As the weeks have gone by, I have found that critical spirit to be in more areas of my life than I at first realized. Not only was I being critical of others, but also I was being very critical of myself. My critical spirit has led me to be judgmental of others, their walks and their motives. A very dangerous place to be too!
The Lord was working with me, and showing me that some of the thoughts that I have been having are critical and they are hurting some relationships in my life. He showed me last night that He has so much more for me, and there is a way to step out of this critical spirit.
I have been reading this book of journal entries by a lady who lived many years ago. I picked up the book at a thrift store, and thought it looked interesting. Most of the stuff she has written I kind already knew, but I was being encouraged by her love for Christ and the interesting life she had lead. Last night, however, the Lord used this book to show me what my critical and judgmental spirit looks like, and He showed me how to get rid of it.
Catherine Marshall (A Closer walk with Thee) writes, “The Lord continues to deal with me about my critical spirit, convicting me that I have been wrong to judge any person or situation; (she then quotes Matthew 7:1-2). One morning last week He gave me an assignment: for one day I was to go on a “fast” from criticism. I was not to criticize about anything.” I was intrigued by this thought, and continued to read about her “fast from criticism”. She stated that she went to a lunch with some friends where opinions flew fast and she stayed quiet the whole time. Although her desire was to share her opinions, she realized that her opinions and criticism were not missed. She realized that her critical opinions were really judgments being passed upon everyone and anything.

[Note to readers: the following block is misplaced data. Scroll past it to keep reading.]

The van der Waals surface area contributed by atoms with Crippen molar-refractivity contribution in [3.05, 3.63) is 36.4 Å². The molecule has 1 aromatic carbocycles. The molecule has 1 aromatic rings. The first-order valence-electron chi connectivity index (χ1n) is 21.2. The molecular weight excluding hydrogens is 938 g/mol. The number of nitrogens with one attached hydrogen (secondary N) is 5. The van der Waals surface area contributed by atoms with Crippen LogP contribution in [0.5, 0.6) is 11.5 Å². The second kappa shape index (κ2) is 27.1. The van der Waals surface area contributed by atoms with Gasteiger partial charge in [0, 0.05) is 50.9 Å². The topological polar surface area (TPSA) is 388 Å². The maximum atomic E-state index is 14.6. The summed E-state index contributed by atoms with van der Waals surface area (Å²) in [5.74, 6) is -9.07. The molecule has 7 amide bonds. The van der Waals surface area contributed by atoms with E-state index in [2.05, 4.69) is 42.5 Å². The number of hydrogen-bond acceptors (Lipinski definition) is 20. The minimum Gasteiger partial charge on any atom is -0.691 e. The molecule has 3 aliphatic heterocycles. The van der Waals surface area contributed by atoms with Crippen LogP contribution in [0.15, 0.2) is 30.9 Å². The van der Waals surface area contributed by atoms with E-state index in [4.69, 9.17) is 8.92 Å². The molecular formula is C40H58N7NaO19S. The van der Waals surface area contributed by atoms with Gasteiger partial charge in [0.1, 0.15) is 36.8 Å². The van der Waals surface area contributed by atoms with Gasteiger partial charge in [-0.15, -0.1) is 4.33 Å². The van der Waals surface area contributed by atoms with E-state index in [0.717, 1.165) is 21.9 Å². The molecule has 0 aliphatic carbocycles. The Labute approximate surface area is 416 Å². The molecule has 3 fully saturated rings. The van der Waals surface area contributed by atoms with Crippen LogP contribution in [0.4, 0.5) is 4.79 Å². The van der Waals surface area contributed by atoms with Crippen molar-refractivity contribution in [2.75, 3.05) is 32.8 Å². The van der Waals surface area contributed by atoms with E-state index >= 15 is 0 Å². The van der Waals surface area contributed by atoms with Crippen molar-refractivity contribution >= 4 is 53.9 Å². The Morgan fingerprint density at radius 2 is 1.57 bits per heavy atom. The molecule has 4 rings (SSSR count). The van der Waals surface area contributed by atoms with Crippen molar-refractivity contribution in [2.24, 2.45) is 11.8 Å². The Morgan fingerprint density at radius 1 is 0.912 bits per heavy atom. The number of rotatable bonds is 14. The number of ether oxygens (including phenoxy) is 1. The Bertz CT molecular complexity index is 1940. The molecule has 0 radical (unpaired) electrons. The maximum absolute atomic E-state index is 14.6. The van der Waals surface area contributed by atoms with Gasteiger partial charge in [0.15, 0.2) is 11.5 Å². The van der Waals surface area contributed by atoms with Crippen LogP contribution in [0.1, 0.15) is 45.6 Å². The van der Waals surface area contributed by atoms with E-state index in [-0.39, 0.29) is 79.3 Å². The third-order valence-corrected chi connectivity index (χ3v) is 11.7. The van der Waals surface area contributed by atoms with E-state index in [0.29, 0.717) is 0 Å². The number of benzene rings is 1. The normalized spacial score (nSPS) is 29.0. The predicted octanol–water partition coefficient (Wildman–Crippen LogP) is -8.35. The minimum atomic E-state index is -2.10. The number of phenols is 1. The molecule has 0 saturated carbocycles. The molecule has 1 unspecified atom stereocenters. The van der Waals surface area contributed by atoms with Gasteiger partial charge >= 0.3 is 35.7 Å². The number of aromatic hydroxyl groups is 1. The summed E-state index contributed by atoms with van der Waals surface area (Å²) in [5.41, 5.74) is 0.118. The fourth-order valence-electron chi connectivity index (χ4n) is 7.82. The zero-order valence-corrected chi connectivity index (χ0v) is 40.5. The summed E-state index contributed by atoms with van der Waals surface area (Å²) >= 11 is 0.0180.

As I thought about what she wrote, and pondered on the lesson that the Lord was teaching me, I realized that I too needed to go on a “fast from criticism”. As I prayed this morning, the Lord gave me this scripture, “casting down arguments and every high thing that exalts itself against the knowledge of God, bringing every thought into captivity to the obedience of Christ,” 2 Corinthians 10:5.
When I judge or become critical of others I am exalting myself into the position of God. I am pronouncing that I know best, that I see best, and I need to fix that person. Not only does my critical spirit hurt others, it hurts me as well. Your mind is a battlefield, and every time we let criticism enter about anyone, we are allowing evil to prevail against God. We are to take every thought captive. As soon as the thought comes, we need to hold it up to Jesus- and ask Him- is this from you, or is this my critical spirit?
I am going to begin my “fast from criticism” and take hold of the promise of God that He will help me bring down these strongholds of judging others and bring me into a place where every thought, need, desire, dream and idea are His and from Him. We are at war, ladies, let us not give way to critical opinions and judgmental hearts. But let us see as Christ sees, and see that person as someone who Christ died for. Remember, when you see their sin- you are seeing a reflection of yourself. If you are like me and find yourself being critical of others, join me on the fast, and let us not allow any criticism to enter our lips. As these thoughts come into our minds, let’s place them where they belong- in the captivity of Christ and His Cross. Amen.